Peter Warshall – Tribute

Updates and links to tributes and memorials about Peter.

June 6th, 2013 — Northern Jaguar Project remembers Peter Warshall. This is a great read about his work with my aunt and Jaguars.

June 9th, 2013 — Central Coast Bioneers remembers Peter Warshall.

Two Things

My tribute to Peter, written April 30, 2013

My uncle, Peter Warshall was a great naturalist and a wonderful uncle. He was a beautiful, unassuming man who worked his entire life to make this world a better place. As a small child, I saw him as a silly man with fun magic tricks, great jokes and someone who always had time for little ones at family gatherings. As a teen, I saw him as an interesting adult who ‘got’ me and remembered what it was like to be a teenager. As an adult, I saw him as brilliant, compassionate with many wise and fascinating stories. PeterPeter had this wonderful ability to meet you where you were. I never felt “talked down to” and I always felt that he valued my opinion and thoughts. He was always kind, compassionate, honest, clear, and authentic. Whether he was telling a story about an animal or the draft board, I was interested in what he had to say.

Warshall EspinitaOur last conversation came on a day when Peter was at the end of a round of treatment. He was not feeling well, the chemo was really intense. We talked about death and dying. He shared with me that he felt that the pain was teaching him about disconnecting from his body. That this experience was an opportunity to be glad for death. I feel honored to have been on the receiving end of those thoughts. Peter apologized once for being so morbid and gloomy, but when I told him I was fine with it and it was okay to share it with me, he went deeper.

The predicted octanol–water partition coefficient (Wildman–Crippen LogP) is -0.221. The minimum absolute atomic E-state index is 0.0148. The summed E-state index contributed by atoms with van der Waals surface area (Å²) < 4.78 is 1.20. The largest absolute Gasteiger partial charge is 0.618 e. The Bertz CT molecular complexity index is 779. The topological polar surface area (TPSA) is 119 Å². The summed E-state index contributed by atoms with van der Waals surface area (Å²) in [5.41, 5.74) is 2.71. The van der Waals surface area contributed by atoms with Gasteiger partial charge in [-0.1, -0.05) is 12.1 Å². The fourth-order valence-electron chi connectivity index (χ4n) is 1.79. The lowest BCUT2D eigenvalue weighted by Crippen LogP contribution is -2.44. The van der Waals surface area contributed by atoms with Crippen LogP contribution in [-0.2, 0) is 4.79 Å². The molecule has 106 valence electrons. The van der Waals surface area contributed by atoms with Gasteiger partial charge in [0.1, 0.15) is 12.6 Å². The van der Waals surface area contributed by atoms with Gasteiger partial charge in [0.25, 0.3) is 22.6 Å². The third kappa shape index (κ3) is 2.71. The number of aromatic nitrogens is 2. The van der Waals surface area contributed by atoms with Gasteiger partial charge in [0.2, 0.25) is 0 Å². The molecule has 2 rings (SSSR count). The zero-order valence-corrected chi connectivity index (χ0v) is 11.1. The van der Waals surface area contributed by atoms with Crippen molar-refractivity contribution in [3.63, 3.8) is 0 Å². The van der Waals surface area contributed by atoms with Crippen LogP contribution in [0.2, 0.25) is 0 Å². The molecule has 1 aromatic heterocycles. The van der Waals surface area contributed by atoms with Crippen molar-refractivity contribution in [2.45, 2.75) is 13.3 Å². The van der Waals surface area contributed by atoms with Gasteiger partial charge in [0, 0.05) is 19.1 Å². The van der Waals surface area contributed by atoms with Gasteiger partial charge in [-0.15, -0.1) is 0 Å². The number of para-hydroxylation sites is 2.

Like a true yogi, in his last days, he “went in.” He became unresponsive. I choose to believe that he went deep into meditation to prepare for his last great work in this body: his passing. Peter was laid to rest in Paradise Cemetery outside of Portal, Arizona. His grave is flanked by two juniper trees. He was lowered into the earth on a beautiful afternoon, Sunday April 28, 2013. His coffin was made of cardboard, decorated by the children that he loved and that loved him back, the children placed pine cones, feathers, juniper branches around him, my father gave him money for the boatman, and of course a bottle of bacanora (tequila from Sonora) was placed inside.

Peter Warshall, PhD. bio:

Peter 1970Peter has worked for more than 40 years on conservation, biodiversity protection, and community development projects in Africa, Latin America, and North America for the United Nations, USAID, various conservation groups and businesses, and Native American governments. Peter’s multi-faceted areas of expertise include natural history, natural resource management, environmental impact analysis, and conflict resolution and consensus building among divergent interest groups. He is an expert on the Madrean Sky Island archipelago as well as the endangered Mt. Graham red squirrel. He has worked for the Point Reyes Bird Observatory on migratory bird habitat conservation, and as an elected official, Peter pioneered the conversion of sewerage plant effluent into a bird sanctuary. He has served on the board of directors of the All Species Foundation, Sky Island Alliance, Scientists for the Preservation of Mt. Graham, RES (anthropology), Tallberg Foundation (Sweden, sustainability), World Innovation Foundation, and is a member of the Global Business Network. Peter received a B.A. in Biology and a Ph.D. in Biology and Anthropology from Harvard University. He received a Fulbright scholarship for studies in mammalogy (Ecole de Medicín) and Anthropology (Sorbonne). He edited the environmental sections of the Whole Earth Catalog and its magazines from 1973 to 1996. He has also been instrumental as co-director of Bioneers’ Dreaming New Mexico initiative.